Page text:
Randy McDonald, and probably others, seem to have found the Afzal Amin piece baffling, so I thought I’d draft a brief explainer as follows.
Afzal Amin, potential Tory MP and ex-army officer, tried to incite the EDL to stage a provocative demonstration in his heavily Muslim constituency during the campaign, while also inciting a group of radical-ish Muslims to protest the EDL. He then tried to get the EDL to call off the demo (that he incited) when he asked. The point was to create a situation in which Amin could appear at the last minute and resolve the conflict without a nasty ruck between EDL football thugs and semi-jihadis, presumably vastly adding to his prestige and authority and getting him elected.
Obviously, as this involved the EDL backing down and CAVING IN TO THE TERRORISTS, or maybe just COMPROMISING WITH THE SYSTEM, they needed a big side-payment. Amin promised their leaders money or possibly jobs, plus support to integrate the EDL into respectable politics, and also offered to pay rank-and-file EDL activists hard cash to campaign for him. Using hired canvassers at an election is illegal in the UK in itself. He also seems to have had ambitions to roll out the process elsewhere in the UK, and to be inspired by David Kilcullen/Galula/etc counterinsurgency theory. Unfortunately for him, he was caught – somehow – by the Mail on Sunday‘s investigations team, which managed to video him conspiring with the EDL in a curry house.
A really interesting question is where he was going to get the money to pay off the EDL (and presumably also his vaguely edgy Muslims). It turns out he has an incredibly shady fake NGO, which got a no-bid contract to the tune of £120k with a bit of the government that has responsibility for counter-radicalisation policy, the CONTEST programme, incidentally headed by a political buddy of his. So the obvious conclusion is that he planned to put the EDL, and probably the Muslims, on his NGO’s payroll and bill the expenses to the government. At which point we need to ask whether the CONTEST people knew about the whole caper and this was some sort of ill-thought out amateur spook scheme. That said, it’s not like huge irresponsibility, deceit, incredibly careless handling of public money, and the use of government resources for one’s election campaign aren’t enough to be going on with.
Before the whole affair sinks into obscurity, I think it’s worth following up some questions that are still outstanding. First of all, Amin mentioned to the EDL that he’d been meeting “some Muslim lads” regarding what I will from now on call the Biryani Project. This sounds very much like he wanted to make sure there would be an angry and at least somewhat radicalised reception committee for the planned EDL march, in order to maximise the conflict he would then solve.
Presumably, if the Biryani Project was indeed meant to serve as a model and be rolled out nationally, it would need angry Muslims just as much as it needed the EDL. Logically, if he needed to hire Stephen Yaxley-Lennon, he would also need to hire the Muslims. So that’s another group of people he’d need to pay or place in a sinecure of some sort. What did he promise them and how did he intend to deliver?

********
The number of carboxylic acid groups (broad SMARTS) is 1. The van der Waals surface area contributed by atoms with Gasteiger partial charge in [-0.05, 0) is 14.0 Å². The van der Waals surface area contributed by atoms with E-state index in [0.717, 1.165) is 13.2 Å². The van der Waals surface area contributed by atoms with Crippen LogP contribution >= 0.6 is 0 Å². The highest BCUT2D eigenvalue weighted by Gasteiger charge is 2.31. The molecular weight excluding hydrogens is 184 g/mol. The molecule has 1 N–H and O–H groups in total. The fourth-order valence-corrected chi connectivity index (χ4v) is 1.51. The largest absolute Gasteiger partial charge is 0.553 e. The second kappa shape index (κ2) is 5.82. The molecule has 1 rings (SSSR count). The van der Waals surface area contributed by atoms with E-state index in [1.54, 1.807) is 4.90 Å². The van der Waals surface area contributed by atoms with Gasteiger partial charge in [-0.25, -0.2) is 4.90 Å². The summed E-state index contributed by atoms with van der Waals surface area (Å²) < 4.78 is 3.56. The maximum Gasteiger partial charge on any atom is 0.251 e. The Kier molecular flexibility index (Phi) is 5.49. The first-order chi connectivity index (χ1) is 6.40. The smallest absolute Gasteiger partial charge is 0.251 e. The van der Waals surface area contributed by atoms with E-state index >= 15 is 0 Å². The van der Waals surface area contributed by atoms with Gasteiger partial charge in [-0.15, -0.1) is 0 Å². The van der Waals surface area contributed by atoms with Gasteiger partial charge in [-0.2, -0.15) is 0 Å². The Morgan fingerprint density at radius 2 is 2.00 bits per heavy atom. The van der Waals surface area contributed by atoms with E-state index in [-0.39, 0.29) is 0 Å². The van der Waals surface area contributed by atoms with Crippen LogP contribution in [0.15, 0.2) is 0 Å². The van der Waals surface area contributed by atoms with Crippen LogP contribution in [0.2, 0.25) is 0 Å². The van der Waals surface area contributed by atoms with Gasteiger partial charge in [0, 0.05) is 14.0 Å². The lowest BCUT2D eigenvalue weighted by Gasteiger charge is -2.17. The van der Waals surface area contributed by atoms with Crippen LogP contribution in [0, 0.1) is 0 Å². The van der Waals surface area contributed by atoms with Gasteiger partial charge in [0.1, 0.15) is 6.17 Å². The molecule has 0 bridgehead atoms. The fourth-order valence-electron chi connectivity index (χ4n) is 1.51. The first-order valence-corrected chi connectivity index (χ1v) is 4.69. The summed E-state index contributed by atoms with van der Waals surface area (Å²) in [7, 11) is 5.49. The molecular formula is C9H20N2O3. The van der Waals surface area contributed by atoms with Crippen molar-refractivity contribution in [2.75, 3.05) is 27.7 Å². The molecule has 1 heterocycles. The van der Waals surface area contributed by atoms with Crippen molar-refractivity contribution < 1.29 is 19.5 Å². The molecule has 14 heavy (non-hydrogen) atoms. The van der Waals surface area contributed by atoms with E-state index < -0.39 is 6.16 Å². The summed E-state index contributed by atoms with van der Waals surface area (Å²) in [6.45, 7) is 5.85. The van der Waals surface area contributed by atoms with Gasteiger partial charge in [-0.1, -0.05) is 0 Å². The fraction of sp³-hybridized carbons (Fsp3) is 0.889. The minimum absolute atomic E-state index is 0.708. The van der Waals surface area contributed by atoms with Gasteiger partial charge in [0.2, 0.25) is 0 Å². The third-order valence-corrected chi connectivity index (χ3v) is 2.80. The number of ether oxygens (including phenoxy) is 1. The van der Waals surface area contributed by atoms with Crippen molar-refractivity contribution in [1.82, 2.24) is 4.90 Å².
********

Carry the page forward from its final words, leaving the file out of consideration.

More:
Secondly, who were these Muslims? A place to start looking would be here – via Labour candidate Kate Godfrey’s Twitter feed, it seems he tried to incite the Muslim Public Affairs Committee to insult him about his military service.
Afzal Amin the Tory candidate who was involved in the EDL plot also asked MPACUK to attack him for joining the… http://t.co/fDyPbDFNLS
— MPACUK (@MPACUK) March 22, 2015
Why he bothered when Dan Hardie will insult him about his military service for the sheer pleasure of the thing is another question.
MPAC UK’s involvement needs some parsing, though. The simplest explanation is that they were the “Muslim lads”, in which case we might reason that they were involved and are accelerating away from the mess, or alternatively, if we accept they are telling the truth, that Amin was deluding himself about their involvement. Both are possible. It is also possible that he addressed himself both to MPAC UK and to some other group.
In general, we should be looking for a group around Dudley who were offered a grant, and I suspect a detailed review of the DCLG’s report and accounts (here) might be telling. I’ve yet to find anything suspicious, although I do wonder why literally the only Google hit for “Srebrenica memorial day” and the organisation DCLG thinks it gave the grant to is the DCLG accounts. That could be a clerical error, though. Anyway, the Curzon Institute’s grant is in there, and Amin says he’d been talking to the EDL for at least a year – which means he had DCLG’s money in hand when he began the project.
Meanwhile, Theresa May sets out an important counter-radicalisation initiative:
After several months of disagreement the only official anti-extremism unit to be formed immediately is an “Extremism Analysis Unit”, which set out a blacklist of individuals and organisations with whom the government and the public sector should not engage.
Presumably, except over a chicken biryani at the Celebrity Restaurant, Dudley?
Meanwhile, on the question of Amin’s career, the Wikipedia article has improved to the extent of including the London Gazette mentions for his commission, promotion, and retirement, which places him in the Education & Training Branch throughout. The “Counterinsurgency and Stabilisation Centre”, which someone asked about, is a terminology error for the Land Stabilisation and Counterinsurgency Centre, which was headed by Alexander Alderson and whose name implies it belonged to Land Command rather than the Defence Academy.